Claiming that an arrest was unlawful, or that the jury wasn't given the correct instructions by a judge are common miscarriages of justice listed in a request for an appeal.

Experienced Philadelphia DUI Defense Attorney

If you have been found guilty of driving under the influence and believe that your case contained legal errors that should be reviewed by a higher court, you should file an appeal. Even if you were representing yourself in the original trial, a legal professional will maximize your chances of a favorable outcome the second time around. Contact the LLF Law Firm today at (888) 535-3686.

Contact Us Today!

The LLF Law Firm Team has decades of experience successfully resolving clients' criminal charges in Philadelphia and the Pennsylvania counties. If you are having any uncertainties about what the future may hold for you or a loved one, contact the LLF Law Firm today! Our Criminal Defense Team will go above and beyond the needs of any client, and will fight until the final bell rings.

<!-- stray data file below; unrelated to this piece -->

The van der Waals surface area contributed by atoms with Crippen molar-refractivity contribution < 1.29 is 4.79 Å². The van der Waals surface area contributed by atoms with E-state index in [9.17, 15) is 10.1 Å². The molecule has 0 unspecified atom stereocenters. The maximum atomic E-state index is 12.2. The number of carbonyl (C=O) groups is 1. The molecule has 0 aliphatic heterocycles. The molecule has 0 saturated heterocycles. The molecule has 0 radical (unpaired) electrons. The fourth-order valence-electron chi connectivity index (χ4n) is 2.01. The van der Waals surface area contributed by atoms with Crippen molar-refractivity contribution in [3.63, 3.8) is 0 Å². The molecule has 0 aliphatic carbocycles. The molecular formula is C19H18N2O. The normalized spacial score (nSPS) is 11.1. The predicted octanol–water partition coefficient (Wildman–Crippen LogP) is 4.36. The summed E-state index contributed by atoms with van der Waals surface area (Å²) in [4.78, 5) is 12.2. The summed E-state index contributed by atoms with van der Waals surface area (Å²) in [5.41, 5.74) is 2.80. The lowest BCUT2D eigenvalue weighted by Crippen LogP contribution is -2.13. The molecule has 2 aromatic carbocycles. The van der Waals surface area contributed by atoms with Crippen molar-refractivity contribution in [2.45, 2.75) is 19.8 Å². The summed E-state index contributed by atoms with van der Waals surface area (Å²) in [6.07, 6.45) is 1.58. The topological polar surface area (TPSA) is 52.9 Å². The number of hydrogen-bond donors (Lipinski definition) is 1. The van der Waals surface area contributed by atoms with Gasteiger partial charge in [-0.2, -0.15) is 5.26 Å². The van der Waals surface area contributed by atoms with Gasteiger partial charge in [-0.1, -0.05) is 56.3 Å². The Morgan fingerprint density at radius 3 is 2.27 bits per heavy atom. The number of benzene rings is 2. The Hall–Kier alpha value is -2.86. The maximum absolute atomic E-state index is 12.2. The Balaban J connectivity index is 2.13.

This website was created only for general information purposes. It is not intended to be construed as legal advice for any situation. Only a direct consultation with a licensed Pennsylvania, New Jersey, and New York attorney can provide you with formal legal counsel based on the unique details surrounding your situation. The pages on this website may contain links and contact information for third party organizations - the Lento Law Firm does not necessarily endorse these organizations nor the materials contained on their website. In Pennsylvania, Attorney Joseph D. Lento represents clients throughout Pennsylvania's 67 counties, including, but not limited to Philadelphia, Allegheny, Berks, Bucks, Carbon, Chester, Dauphin, Delaware, Lancaster, Lehigh, Monroe, Montgomery, Northampton, Schuylkill, and York County. In New Jersey, attorney Joseph D. Lento represents clients throughout New Jersey's 21 counties: Atlantic, Bergen, Burlington, Camden, Cape May, Cumberland, Essex, Gloucester, Hudson, Hunterdon, Mercer, Middlesex, Monmouth, Morris, Ocean, Passaic, Salem, Somerset, Sussex, Union, and Warren County, In New York, Attorney Joseph D. Lento represents clients throughout New York's 62 counties. Outside of Pennsylvania, New Jersey, and New York, unless attorney Joseph D. Lento is admitted pro hac vice if needed, his assistance may not constitute legal advice or the practice of law. The decision to hire an attorney in Philadelphia, the Pennsylvania counties, New Jersey, New York, or nationwide should not be made solely on the strength of an advertisement. We invite you to contact the Lento Law Firm directly to inquire about our specific qualifications and experience. Communicating with the Lento Law Firm by email, phone, or fax does not create an attorney-client relationship. The Lento Law Firm will serve as your official legal counsel upon a formal agreement from both parties. Any information sent to the Lento Law Firm before an attorney-client relationship is made is done on a non-confidential basis.